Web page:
We know what comes next...
"Can we have a moratorium?"
The Privacy Shield agreement – which governs the flow of personal data between America and Europe – should be suspended if the US doesn't comply by 1 September, the European Parliament has said. At the plenary session of the European Parliament today, MEPs voted 303 to 223 in favour of a resolution that criticises the US and …
Alternatively you could just train people in GDPR compliance, with maybe a footnote that there are these fudges that might cover their arses for a few more years while they sort themselves out, but be prepared to have to rearrange the deckchairs every so often if you go down that route.
Only if it hits the Trump (extended) family, Russian Oligarchs, or some Saudi Princes. America has a variety of people, and businesses, but the ones not on the most-favored list can hold their breaths until blue (or red) in the face and their concerns will not be addressed.
Note that the businesses most likely to take a financial hit are on a very different list. Except maybe Palantir.
Privacy Shield 'on both sides' is a way to avoid real responsibility. The joke is on us! When it suits Germany, France, UK they shit all over EU users privacy in backroom bilateral US data exchanges...
keep in mind, U.S. law does not have to bow down to EU law. GDPR is a good idea in theory, but Con-Grab is going to have to legislate it. And NOBODY over here cares about "disobeying an EU law".
If you want something from U.S. Law, give something in return... then let Con-grab legislate it. That's how things work.
Here's a thought: what's the penalty for NON-compliance? whack our pee-pees ? take away our birthdays? Point fingers and make fun of us? Call Donald Trump 'Herr Drumpf" ??
Yeah, do better, make a deal, see results.
U.S. law does not have to bow down to EU law
Very true, and actually no-one is saying that it should - it is entirely a choice for the US government to make as to how it handles things.
Basically it comes down to this :
If you are based in the EU and hold/process personal information on any EU citizen or any person resident in the EU, then you have to abide by certain regulations. What's more, those regulations aren't actually very complicated. But a key thing is that you cannot transfer/store/process that personal data to anywhere where it is not adequately protected - and that still says nothing about US laws.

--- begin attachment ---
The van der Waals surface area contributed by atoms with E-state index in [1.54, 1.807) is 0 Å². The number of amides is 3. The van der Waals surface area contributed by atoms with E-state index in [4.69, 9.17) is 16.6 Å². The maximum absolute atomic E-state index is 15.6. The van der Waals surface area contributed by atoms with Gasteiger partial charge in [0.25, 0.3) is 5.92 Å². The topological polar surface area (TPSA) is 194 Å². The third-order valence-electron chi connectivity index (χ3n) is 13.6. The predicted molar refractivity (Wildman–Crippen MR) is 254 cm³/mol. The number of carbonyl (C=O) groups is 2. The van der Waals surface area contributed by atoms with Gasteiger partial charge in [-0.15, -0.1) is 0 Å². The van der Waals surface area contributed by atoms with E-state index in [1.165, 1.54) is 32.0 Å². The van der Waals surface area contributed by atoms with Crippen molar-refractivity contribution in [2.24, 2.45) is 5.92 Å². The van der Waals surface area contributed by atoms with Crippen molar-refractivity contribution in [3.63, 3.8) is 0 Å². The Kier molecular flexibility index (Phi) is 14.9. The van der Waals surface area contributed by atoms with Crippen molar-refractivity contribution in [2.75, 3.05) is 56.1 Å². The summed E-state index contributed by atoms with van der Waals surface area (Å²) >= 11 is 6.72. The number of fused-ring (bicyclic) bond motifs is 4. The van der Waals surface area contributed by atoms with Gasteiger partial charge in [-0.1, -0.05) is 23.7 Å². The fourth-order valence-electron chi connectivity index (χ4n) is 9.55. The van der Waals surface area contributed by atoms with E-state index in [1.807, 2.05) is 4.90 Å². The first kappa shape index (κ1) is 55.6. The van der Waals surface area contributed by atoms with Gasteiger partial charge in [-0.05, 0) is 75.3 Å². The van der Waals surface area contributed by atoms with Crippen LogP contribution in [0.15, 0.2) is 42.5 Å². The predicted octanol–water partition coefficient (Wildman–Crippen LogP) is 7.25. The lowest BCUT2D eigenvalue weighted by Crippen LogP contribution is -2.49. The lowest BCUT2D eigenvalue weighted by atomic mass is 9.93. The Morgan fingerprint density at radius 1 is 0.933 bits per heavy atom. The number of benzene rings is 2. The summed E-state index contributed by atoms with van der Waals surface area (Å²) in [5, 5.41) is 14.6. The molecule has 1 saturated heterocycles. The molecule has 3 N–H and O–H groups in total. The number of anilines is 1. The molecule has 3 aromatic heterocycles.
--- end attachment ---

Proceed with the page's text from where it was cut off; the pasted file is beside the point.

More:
What is does mean is that if the US decides not to create an environment compatible with EU GDPR, then that's fine - it's own choice - but the ramification is that it
becomesstays illegal for any business with a presence in the EU to put such personal data anywhere "within reach" of any business with a US presence. It still does not say what the US must do about laws - just that if the US chooses not to be compatible then it cannot expect to get/retain the business.
In a way there is the usual (and usually broken) analogy with cars. A US manufacturer is free to decide whether to make cars that comply with EU regulations - no one is forcing them to. The flip side is that if they do not, then they cannot sell cars into the EU.
TL;DR - Basically, if you want to play in our playground then you have to play by our rules.
The EU have no guts to get involved in any serious scuffle, let alone with our (their) (ex)protector. They are already shitting themselves about the looming trade war with US (but hey, UK is safe, non?! ;) never mind puffing and huffing, so this is just an empty threat, sorry.
You seem to make the common mistake of thinking of the EU as a single body.
The EU commission is largely made of gov wonks and tend to do the same sort of shady back-room deals that most governments do, but at least their masters can join the tabloids in blaming the "Evil EU" for making them do what they were lobbying for in the background anyway. Just like the UK gov and the telco data retention directive, for example. These are the ones trying to put a plaster on the current EU-US deal.
Then you have the MEPs who actually do a public debate and (mostly) democratic vote as they don't have much of a party-political goal scoring agenda like most lower houses. These are the ones who seem to be standing up for individual rights, just a shame our own MPs seem to care for none of it.
It would be even better had we (the UK) not voted in wasters like Farage who, whether you are pro-EU or anti-EU, did SFA to help any UK interest in any debates or votes.
.. I was just telling our shiny new in-house lawyer that the reason I was restructuring certain things in the organisation was because I fully expected Privacy Shield to fail, not because of recent events, but because it was just as much a non-fix from a legal perspective that it must have been a political stopgap to prevent a trade war - and we all know what Trump is starting right now.
That said, I wasn't quite expected to be proven right on the same day, I thought we had a few more months.
Oh well, hello overtime budget :)
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